We wrap up the supporting cast of our 5-on-5-on-5 teams.
You can read Part I of our CelticsBlog Fantasy Draft here where we picked our first two players from Boston’s current roster. Here are picks 3-5 to round out the teams.
Will Bjarnar: I’m zagging from my previously articulated philosophy now, because though I know I’m going to want a big man at some point, I’m hoping that with their current lineups, Bill and Adam are bound to avoid picking the guy I have in mind. (And as everyone knows, laying out your strategy for your competition to openly see and thus thwart is a brilliant idea.) I’ll take Josh Richardson here. He completes my lineup’s Big Three, if you will, and I’ve found myself drooling over the floor spacing this trio will have to its benefit. Richardson has a quick first step, attacking and shooting ability, and at times, is a walking heat check. His seasons in Philadelphia and Dallas were discouraging, especially after his breakout campaigns in Miami, but I have a feeling that, when tasked with less primary creating responsibility, he can be a solid member of the Celtics supporting cast. On my team, though, he’s the third man. He’ll be waiting in the corner for his bevy of triples any time, thank you very much.
Bill Sy: BREAKING: With Edwards and Dunn on the move, I will be stuck with Jabari Parker with the last pick, aren’t I?
Adam Taylor: I need a point guard, and the best two on the roster are already off the board. With that being said, I’m going to take a swing on the Celtics very own Rap God. With logo range from deep, impressive handles, step-backs and changes of pace, AND the ability to facilitate off the dribble. It has to be Payton Pritchard for me.
With PP, Brown, and Horford I feel like I’ve got a core that can score across all three-levels, and distribute the rock at a respectable rate. Defense isn’t looking to bad either, given that Pritchard hustles his butt off on every possession.
Bill Sy: With my point guard and center set, I need wingz. We’re not going to score a bunch of points, but you’re not going to get much against us either. With my third and fourth picks, I’ll take Romeo Langford and Aaron Nesmith. There’s a bunch of unknown here, but late in the draft, I’m looking for promise and potential. For much of last season, Nesmith acted as Smart’s stunt double, diving for balls, blocking shots with reckless abandon, and trying to get his hand on everything. On offense, the widely considered best shooter in the draft found his form late in the year, shooting 38.3% from behind the arc after the All-Star break. He’ll space the floor with Smart and Timelord running pick-and-roll in the middle of the court and shrink it with his defensive intensity on the other end.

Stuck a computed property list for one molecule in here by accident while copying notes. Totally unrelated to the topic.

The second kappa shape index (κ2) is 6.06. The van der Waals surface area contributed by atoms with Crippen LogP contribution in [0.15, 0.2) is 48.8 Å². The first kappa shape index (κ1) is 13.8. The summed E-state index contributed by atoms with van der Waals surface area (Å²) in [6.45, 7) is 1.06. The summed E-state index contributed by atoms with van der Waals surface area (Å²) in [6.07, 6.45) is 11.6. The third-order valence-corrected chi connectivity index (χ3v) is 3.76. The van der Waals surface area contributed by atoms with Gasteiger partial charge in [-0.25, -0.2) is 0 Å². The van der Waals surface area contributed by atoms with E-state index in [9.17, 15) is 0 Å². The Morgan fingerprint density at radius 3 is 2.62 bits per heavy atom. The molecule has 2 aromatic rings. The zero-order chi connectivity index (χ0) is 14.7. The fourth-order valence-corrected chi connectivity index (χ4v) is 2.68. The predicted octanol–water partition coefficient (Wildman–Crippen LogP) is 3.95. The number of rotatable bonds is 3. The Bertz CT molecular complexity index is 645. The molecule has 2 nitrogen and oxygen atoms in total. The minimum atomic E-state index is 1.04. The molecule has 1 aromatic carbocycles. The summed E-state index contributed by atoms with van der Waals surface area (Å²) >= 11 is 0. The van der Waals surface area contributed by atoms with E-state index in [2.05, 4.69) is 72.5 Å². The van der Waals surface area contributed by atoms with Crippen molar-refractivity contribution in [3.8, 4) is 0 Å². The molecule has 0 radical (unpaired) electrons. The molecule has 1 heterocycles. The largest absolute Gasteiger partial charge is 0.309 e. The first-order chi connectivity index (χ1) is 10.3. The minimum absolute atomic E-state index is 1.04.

Langford is a bit more of a mystery, but again, one of Boston’s best perimeter defenders and a utility player on offense. Heading into Year 3 with a solid summer under his belt and a growing confidence in his game, I’m expecting big things from him and in our theoretical 5-on-5 pick up game, I’d rely on him to slow everything down for my squad. With Smart, Williams, and Nesmith flying around the court, the languid Langford would be my pace-setting ball handler late in a pick up game when it’s 7-7 and we’re trying to hold serve.
Adam Taylor: Oh. Wow, taking both Romeo and Nesmith was a wise move. Crafty, but wise. Makes me wish there were trades in this draft process. With my next pick in the draft I’m going to have to swing on upside. Perhaps in a roster such as mine, where the perimeter is constantly pressured by the core-3, he will be able to carve out a role for himself. He’s also one of the only players on the roster (outside of Tatum and Brown) who can reliable get his own shot off.
I select Jabari Parker * gulp * with most of the high-level talent off the board, and my team clearly in need of some wing help, Parker is the most intriguing for me. Devastated by multiple injuries early in his career, Parker has been unable to reach the heights many hope he would when entering the league. However, I think there’s a potential role player under the surface, and what better way to polish a diamond in the rough, than consistent gameplay.